LONDON -- Hedge funds could become victims of their own success.
Advisers are warning the potential surge in institutional investment in this asset class could test the ability of many hedge funds to generate returns. The larger a hedge fund becomes, the less nimble it is and the more likely returns could be sacrificed.
The problem could be particularly acute for investors in Europe, where the range of hedge fund strategies is limited compared with the United States, said Patrick Harrigan, managing director of fund-of-funds group Oxford Advisers Ltd., Grand Cayman, Cayman Islands.
Consultants and managers recommended institutions consider using fund-of-funds structures diversify and reduce capacity risks.
In the past 18 months European pension plans with exposure to hedge funds have been increasing their allocations. And cautious investors with no hedge fund holdings have begun making inquiries in the hope of improving returns in the face of dismal performances from both bonds and equities.
A recent survey by Watson Wyatt Worldwide, Reigate, England, and Indocam Asset Management, Paris, predicted investments by European pension funds in alternative assets such as hedge funds could reach $11 billion by 2003. The total amount invested in alternatives by the second quarter of this year was $1 billion.
Mr. Harrigan believes European pension funds could invest as much as 5% to 10% of total assets in hedge funds over the next few years. Initial allocations are likely to be small, at 1% to 3% of assets, but would increase as plan sponsors became used to the asset class, he said.
But Giovanni Beliossi, senior quantitative analyst at First Quadrant Ltd., London, warned that even an average allocation to hedge funds of 2% to 3% would be double current levels and could cause capacity problems for some hedge funds.
Unlike traditional asset managers whose fees are based on assets under management, a large chunk of the hedge fund management fee is related to performance. And for hedge funds, there often is a direct link between the size of assets, market liquidity and performance.
"Past a certain level of assets, hedge funds can lose their nimbleness," said Mr. Beliossi. Their inability to execute trades swiftly can seriously affect investment returns.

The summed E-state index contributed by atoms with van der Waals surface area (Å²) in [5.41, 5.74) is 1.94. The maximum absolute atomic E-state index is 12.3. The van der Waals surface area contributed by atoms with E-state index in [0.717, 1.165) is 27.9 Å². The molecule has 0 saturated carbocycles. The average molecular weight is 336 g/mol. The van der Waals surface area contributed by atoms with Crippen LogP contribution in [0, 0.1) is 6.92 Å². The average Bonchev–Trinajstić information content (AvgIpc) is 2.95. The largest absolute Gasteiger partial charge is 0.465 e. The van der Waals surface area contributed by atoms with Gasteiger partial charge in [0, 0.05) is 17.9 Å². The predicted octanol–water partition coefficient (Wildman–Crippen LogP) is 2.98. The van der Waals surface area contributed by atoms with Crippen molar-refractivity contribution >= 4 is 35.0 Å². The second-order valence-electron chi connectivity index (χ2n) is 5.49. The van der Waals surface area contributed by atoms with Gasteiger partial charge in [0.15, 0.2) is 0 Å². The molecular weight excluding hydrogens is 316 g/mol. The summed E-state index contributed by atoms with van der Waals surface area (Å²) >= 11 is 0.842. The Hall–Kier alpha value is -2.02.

As inflows to hedge funds increase, opportunities for pension plans to invest in them may shrink as the funds close to new money when they become too large to be managed effectively.
Mr. Harrigan said the capacity problem had been acute this year as investors, dissatisfied with poor returns from traditional markets, moved into hedge funds to gain exposure to strategies uncorrelated to the equity and bond markets.
"We feel capacity is a major issue at the moment," said Mr. Harrigan. And he has seen it first hand.
Lack of capacity
He warned that the lack of capacity at established hedge fund managers might see institutions invest prematurely with newly established hedge funds. Many of these new managers have performance track records of no more than 18 months and have not been tested under crisis conditions, such as those experienced during the third and fourth quarters of 1998.
"Investors have been forced to use managers a lot earlier than they had wanted," said Mr. Harrigan.
But capacity depended very much on the asset class.
"There is no level of size that is good for all hedge funds," said Mr. Beliossi. Equity futures on markets such as the FTSE or the Dow Jones tend to be very liquid and relatively large positions can be traded. Currency markets also were relatively liquid and hedge funds with strategies in these markets may have greater capacity to manage larger amounts of assets.
But getting a diversified exposure to a range of hedge fund strategies could be hard. Among most European hedge fund managers, only a few styles are offered compared with the United States. Styles offered in Europe typically have been long-short equity and merger arbitrage strategies.
Short-only, statistical arbitrage, volatility arbitrage and more complicated futures-oriented strategies common in the U.S. are rarely seen in Europe, said Mr. Harrigan.
"If you are using just European money managers you are limited by their styles and strategies," he said.